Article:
At the time, Swinton was first making her name in acting circles, starting out with roles in queer filmmaker Derek Jarman’s movies such as Caravaggio and The Last Of England. She says, “In 1994 alone, the year Derek died, I attended 43 funerals.”
It was also at that time that the Thatcher government enacted Clause 28, an insidiously homophobic piece of legislation that banned the ‘promotion’ of homosexuality in schools, but which in reality didn’t just stop the ‘promotion’, but banned almost any mention of it.
Swinton says of it, “When many of our friends became, often mortally, ill, and then the reactionary right wing started their ominously oppressive campaign of violence on the culture, well-being, and civil rights of the LGBT community and the wider diverse life of the entire country, we joined the vanguard of a resistance movement that needed to be highly active.
“This is an extremely defined time in my memory… The Thatcherite Clause 28, which sought to prosecute and suppress queer culture – against which we campaigned in outrage – was an attack on the civil liberties of us all. My grandmother, born in 1900, who lost two brothers and most of the boys she had grown up with between 1914 and ’18, counted the funerals and listened to the rhetoric from Parliament and said, ‘But, my darling, you are at war.’ That’s what it felt like. She got it.”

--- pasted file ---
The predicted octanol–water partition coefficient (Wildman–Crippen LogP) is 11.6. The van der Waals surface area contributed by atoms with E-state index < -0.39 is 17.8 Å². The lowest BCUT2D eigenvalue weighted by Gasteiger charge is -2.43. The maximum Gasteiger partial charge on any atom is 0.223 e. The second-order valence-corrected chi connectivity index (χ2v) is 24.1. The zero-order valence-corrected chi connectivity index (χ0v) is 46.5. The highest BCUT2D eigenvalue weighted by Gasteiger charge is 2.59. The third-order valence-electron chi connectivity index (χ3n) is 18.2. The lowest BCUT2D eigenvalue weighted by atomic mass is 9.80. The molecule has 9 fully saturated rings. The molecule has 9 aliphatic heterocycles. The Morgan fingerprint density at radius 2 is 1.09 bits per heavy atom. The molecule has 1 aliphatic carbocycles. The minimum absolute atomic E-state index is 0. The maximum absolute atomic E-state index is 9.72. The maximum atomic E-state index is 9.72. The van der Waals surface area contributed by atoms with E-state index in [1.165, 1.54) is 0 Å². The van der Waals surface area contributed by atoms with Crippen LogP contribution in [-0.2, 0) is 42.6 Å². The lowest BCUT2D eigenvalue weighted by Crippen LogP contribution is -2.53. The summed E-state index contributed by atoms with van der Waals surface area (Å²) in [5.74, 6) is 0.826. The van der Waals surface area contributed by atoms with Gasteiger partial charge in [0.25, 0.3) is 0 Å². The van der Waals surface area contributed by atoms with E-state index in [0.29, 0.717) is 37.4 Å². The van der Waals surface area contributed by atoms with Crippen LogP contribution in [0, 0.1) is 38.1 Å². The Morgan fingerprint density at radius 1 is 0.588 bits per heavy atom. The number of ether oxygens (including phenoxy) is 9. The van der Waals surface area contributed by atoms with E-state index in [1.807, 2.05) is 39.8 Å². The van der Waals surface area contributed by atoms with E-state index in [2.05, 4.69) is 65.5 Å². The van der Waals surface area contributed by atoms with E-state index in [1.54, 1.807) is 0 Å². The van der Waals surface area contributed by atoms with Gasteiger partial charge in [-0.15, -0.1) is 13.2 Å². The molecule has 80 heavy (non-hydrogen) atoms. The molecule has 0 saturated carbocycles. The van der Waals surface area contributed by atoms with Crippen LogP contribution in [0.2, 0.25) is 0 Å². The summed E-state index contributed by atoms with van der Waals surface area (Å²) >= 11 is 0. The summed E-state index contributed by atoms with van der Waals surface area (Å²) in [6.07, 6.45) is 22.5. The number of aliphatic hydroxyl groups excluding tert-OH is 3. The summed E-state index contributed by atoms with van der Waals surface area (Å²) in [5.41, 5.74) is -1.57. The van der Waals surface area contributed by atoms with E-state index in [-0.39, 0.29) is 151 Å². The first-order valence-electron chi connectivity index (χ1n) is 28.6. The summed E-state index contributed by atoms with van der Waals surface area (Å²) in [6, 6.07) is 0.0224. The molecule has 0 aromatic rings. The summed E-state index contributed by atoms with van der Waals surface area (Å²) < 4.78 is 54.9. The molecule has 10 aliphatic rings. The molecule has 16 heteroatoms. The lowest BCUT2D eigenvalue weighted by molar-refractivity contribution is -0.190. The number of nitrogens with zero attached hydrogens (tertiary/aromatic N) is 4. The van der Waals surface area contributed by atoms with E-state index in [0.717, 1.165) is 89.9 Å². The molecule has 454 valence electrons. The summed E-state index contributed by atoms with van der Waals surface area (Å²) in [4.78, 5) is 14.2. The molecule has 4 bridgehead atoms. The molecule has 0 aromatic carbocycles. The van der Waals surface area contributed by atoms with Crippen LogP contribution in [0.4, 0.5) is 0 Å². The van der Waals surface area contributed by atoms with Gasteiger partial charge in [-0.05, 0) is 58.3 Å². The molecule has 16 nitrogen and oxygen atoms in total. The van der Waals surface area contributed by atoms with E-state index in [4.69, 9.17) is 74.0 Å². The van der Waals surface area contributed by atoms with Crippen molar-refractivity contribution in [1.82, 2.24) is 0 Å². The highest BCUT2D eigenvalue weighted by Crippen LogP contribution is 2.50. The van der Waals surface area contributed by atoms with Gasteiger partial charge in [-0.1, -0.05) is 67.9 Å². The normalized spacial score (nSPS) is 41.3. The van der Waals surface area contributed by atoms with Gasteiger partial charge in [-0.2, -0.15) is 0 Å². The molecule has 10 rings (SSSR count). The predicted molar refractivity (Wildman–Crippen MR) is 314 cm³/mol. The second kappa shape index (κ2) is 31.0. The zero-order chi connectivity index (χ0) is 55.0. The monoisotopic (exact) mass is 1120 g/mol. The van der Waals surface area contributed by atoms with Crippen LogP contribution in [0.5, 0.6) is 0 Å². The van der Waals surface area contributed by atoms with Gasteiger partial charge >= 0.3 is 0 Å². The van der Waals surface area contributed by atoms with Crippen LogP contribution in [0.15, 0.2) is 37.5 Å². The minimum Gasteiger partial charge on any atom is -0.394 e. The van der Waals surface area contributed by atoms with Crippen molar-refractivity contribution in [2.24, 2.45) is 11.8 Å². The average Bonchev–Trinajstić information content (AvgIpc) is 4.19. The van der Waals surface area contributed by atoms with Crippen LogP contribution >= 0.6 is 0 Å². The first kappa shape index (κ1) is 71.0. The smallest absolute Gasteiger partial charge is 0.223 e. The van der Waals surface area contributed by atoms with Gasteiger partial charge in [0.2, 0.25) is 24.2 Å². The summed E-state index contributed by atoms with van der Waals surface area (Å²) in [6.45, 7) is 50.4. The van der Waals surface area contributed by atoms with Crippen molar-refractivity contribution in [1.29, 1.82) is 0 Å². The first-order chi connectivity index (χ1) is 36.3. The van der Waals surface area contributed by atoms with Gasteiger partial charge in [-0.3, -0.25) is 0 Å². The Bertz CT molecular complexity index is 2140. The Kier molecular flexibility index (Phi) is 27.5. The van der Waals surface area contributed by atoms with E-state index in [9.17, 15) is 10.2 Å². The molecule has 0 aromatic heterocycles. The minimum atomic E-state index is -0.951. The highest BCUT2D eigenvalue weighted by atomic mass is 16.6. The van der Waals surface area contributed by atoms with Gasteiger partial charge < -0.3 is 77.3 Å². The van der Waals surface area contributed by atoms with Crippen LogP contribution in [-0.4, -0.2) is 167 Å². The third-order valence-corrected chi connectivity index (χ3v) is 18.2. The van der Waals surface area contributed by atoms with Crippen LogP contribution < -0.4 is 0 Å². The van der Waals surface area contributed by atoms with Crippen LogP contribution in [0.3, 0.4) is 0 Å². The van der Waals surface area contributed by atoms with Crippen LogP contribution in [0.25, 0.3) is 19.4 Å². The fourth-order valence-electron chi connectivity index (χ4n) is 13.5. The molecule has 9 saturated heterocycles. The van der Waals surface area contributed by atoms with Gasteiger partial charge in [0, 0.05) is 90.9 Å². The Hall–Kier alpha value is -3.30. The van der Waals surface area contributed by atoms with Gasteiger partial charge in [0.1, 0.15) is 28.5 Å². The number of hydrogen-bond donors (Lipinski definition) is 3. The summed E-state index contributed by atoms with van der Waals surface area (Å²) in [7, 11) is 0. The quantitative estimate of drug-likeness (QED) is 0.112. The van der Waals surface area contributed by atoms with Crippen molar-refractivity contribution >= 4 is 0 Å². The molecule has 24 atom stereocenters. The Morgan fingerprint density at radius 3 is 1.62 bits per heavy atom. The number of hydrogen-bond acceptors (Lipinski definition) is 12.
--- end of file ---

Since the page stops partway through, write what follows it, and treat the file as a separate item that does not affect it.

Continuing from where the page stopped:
The actress, who will next be seen in Marvel’s Doctor Strange, also said, “We are also still looking forward to our first gay Marvel superhero, naturally. Let’s hope that’s only a matter of time.”
She also says of her own ‘queerness’, “I have lived for my entire adult life closely integrated into a queer aesthetic, occasionally in situations where I may have been—for months at a time – either the only cis woman present or the only person in a heterosexual relationship, without particularly questioning why it might be strange for me to be included.
“The issue of sexuality is a secondary one to the issue of spirit. My analysis is, as my grandmother would say, ‘Horses for courses,’ meaning, each to their own. Queerness is an attitude that, when acknowledged as shared, can bring more people together than could ever be divided by it being used as a term of rejection.
“I think this attitude is what I carry above my head, without any effort or influence. I think it is a form of semaphore that my colleagues recognize as a homing beacon—and I am proud to say I think it was probably blinking away even in my cradle.”